‘Take his crown’

Con­victed abaThembu king Buyelekhaya Dalindyebo’s ex-wife Nol­untu wants him de­throned but not thrown into jail

CityPress - - News - LUBA­BALO NGCUKANA luba­balo.ngcukana@city­press.co.za

She wants him de­throned, but she doesn’t want him to go to jail. Queen Nol­untu Dalindyebo has opened up for the first time about what she de­scribes as a “com­pli­cated” on-off re­la­tion­ship with the con­tro­ver­sial abaThembu king, Buyelekhaya royal fam­ily. To pave the way for a royal wife, they agreed to a di­vorce that was fi­nalised in 2002, she ex­plained.

“I was pre­pared to groom the royal wife and make her feel com­fort­able. Her lobola was to be paid by the abaThembu na­tion, as she be­longed to the en­tire na­tion. But this never ma­te­ri­alised. Even to­day, abaThembu still don’t have an heir,” she said.

“I think he took the whole thing as a joke in­stead of a fun­da­men­tal cus­tom.” In­stead, she said, her hus­band took other com­moner wives. At a meet­ing at the Bum­bane Great Place in Oc­to­ber, the king said the coun­try’s “royal fam­i­lies” ex­pected him to “beg” to marry one of their daugh­ters, which he was not pre­pared to do. The cou­ple soon started to have “dif­fer­ences”.

She moved out of the Bum­bane Great Place in 2002 against the king’s wishes and into a mod­est three­bed­room home she had built about 20km from Mthatha.

“I wanted to have my own place, where I could have peace of mind. I am just fin­ish­ing it [the house], do­ing tiling and other things at the mo­ment,” she said.

But mov­ing out of the Great Place came years af­ter she had as­sumed abaThembu’s high­est of­fice – queen re­gent – in which she acted on be­half of her then hus­band, who had been study­ing at the time.

In 1997, Nol­untu, a qual­i­fied bi­ol­ogy and agri­cul­ture teacher, re­signed from Mil­ton Mbekela Se­nior Se­condary School in Qunu to serve as queen re­gent af­ter be­ing rec­om­mended by a num­ber of the na­tion’s el­ders, in­clud­ing then pres­i­dent Nel­son Man­dela.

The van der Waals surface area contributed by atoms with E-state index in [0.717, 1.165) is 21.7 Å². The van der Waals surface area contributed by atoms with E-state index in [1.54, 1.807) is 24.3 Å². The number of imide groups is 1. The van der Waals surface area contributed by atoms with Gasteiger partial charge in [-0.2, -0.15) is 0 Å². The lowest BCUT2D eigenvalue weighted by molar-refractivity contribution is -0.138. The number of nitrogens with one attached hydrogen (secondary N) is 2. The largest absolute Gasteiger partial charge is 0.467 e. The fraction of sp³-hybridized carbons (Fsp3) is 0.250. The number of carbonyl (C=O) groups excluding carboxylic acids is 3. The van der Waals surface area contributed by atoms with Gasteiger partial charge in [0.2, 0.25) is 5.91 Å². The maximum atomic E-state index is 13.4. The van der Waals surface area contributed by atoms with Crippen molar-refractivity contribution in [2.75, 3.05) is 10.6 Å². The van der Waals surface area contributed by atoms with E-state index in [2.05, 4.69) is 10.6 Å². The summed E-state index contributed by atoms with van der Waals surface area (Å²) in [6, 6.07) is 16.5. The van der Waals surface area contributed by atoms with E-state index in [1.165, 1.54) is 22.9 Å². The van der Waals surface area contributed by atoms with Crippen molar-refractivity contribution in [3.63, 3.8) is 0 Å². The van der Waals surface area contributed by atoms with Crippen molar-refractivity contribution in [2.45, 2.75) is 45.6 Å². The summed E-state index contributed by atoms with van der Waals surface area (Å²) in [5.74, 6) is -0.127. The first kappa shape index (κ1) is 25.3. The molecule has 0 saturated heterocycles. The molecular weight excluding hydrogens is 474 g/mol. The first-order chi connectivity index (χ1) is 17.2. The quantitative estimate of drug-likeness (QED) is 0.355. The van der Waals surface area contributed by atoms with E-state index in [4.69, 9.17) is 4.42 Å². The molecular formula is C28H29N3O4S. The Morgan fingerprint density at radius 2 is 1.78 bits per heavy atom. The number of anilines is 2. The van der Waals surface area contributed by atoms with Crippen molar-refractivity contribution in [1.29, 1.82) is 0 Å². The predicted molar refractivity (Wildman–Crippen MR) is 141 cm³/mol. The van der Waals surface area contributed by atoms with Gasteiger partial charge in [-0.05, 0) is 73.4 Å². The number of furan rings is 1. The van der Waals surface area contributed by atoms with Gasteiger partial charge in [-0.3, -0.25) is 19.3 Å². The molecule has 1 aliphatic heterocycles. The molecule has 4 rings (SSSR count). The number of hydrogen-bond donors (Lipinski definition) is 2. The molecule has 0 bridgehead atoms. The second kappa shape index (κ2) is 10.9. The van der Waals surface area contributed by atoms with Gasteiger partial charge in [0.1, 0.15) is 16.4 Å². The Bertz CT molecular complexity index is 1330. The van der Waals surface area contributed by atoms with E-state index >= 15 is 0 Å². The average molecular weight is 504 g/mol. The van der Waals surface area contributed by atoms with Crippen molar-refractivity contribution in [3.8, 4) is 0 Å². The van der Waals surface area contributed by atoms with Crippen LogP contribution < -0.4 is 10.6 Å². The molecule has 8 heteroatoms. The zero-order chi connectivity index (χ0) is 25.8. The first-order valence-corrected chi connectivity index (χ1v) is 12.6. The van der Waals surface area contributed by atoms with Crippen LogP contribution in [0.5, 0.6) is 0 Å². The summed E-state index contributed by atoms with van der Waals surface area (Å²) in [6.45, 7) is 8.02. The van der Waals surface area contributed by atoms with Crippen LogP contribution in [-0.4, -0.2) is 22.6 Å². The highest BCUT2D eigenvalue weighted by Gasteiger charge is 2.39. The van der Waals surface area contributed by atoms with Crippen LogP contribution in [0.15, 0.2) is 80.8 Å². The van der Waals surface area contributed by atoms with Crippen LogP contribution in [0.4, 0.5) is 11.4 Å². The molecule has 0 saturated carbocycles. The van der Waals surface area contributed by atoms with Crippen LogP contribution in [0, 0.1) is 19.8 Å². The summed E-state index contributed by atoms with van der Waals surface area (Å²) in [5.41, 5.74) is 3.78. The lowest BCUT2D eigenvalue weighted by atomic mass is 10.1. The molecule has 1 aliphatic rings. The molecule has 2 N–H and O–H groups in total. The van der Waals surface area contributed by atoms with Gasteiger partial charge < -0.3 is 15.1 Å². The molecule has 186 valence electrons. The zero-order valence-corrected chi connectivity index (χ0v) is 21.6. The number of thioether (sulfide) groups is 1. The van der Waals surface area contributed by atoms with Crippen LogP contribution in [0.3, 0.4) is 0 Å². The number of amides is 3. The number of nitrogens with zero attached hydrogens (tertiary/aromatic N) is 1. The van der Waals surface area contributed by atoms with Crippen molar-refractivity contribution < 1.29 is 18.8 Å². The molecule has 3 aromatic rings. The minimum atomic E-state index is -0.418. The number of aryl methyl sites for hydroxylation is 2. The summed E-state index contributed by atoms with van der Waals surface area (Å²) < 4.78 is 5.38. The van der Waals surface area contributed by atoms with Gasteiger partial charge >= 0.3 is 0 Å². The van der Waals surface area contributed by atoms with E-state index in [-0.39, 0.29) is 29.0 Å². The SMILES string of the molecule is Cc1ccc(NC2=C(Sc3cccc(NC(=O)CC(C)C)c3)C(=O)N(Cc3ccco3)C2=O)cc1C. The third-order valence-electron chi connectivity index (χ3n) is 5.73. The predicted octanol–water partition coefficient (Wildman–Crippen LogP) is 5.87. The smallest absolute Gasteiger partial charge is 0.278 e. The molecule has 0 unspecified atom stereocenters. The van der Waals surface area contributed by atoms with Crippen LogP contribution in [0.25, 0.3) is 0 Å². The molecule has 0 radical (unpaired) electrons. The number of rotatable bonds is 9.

Get­ting the nod from a global icon was “hum­bling”.

“I think Tata had con­fi­dence in me be­cause I was ed­u­cated and pos­sessed lead­er­ship qual­i­ties. I think the na­tion was very sta­ble un­der my stew­ard­ship.

“This is partly be­cause I was a re­gent and act­ing on be­half of my hus­band. I did not want to dis­ap­point him or the peo­ple who had en­trusted me with that re­spon­si­bil­ity,” she said.

Dur­ing her five-year reign, from 1997, she built the king’s six-ron­davel palace, the Bum­bane Great Place.

“When I handed the reins back to my hus­band, he wrote a let­ter to me, say­ing I had man­aged to run the king­dom smoothly and had de­vel­oped a good re­la­tion­ship with the chiefs. He ap­pre­ci­ated my con­tri­bu­tion as queen re­gent at the time,” she said.

Be­sides be­ing queen re­gent, Nol­untu was the found­ing pres­i­dent of Im­bumba Ya­makhosikazi Akomkhulu, an or­gan­i­sa­tion of the wives of kings and chiefs that ad­dresses is­sues fac­ing ru­ral women.

She is also a mem­ber of the Eastern Cape House of Tra­di­tional Lead­ers and a pro­vin­cial ex­ec­u­tive mem­ber of the Congress of Tra­di­tional Lead­ers of SA in the Eastern Cape. She is also a busi­ness­woman and in­volved in a com­pany that sup­plies tyres to the taxi in­dus­try.

Although she was re­luc­tant to talk about her hus­band’s rule in the years af­ter she handed back the reins, she ad­mit­ted that there was in­sta­bil­ity in the na­tion, par­tic­u­larly with the king now fac­ing the prospect of 12 years in jail.

She said the royal fam­ily was in tat­ters and at least one com­mu­nity project had been de­railed.

“To­day, things are up­side down in the king­dom. There is no peace and sta­bil­ity – in the fam­ily and the en­tire na­tion. There is no dig­nity, no re­spect and no one is tak­ing re­spon­si­bil­ity. It is just con­stant fight­ing.”

BIG CHIEF Buyelekhaya Dalindyebo (left) ap­points new Hala chief Zwelo­dumo Sindile Mti­rara

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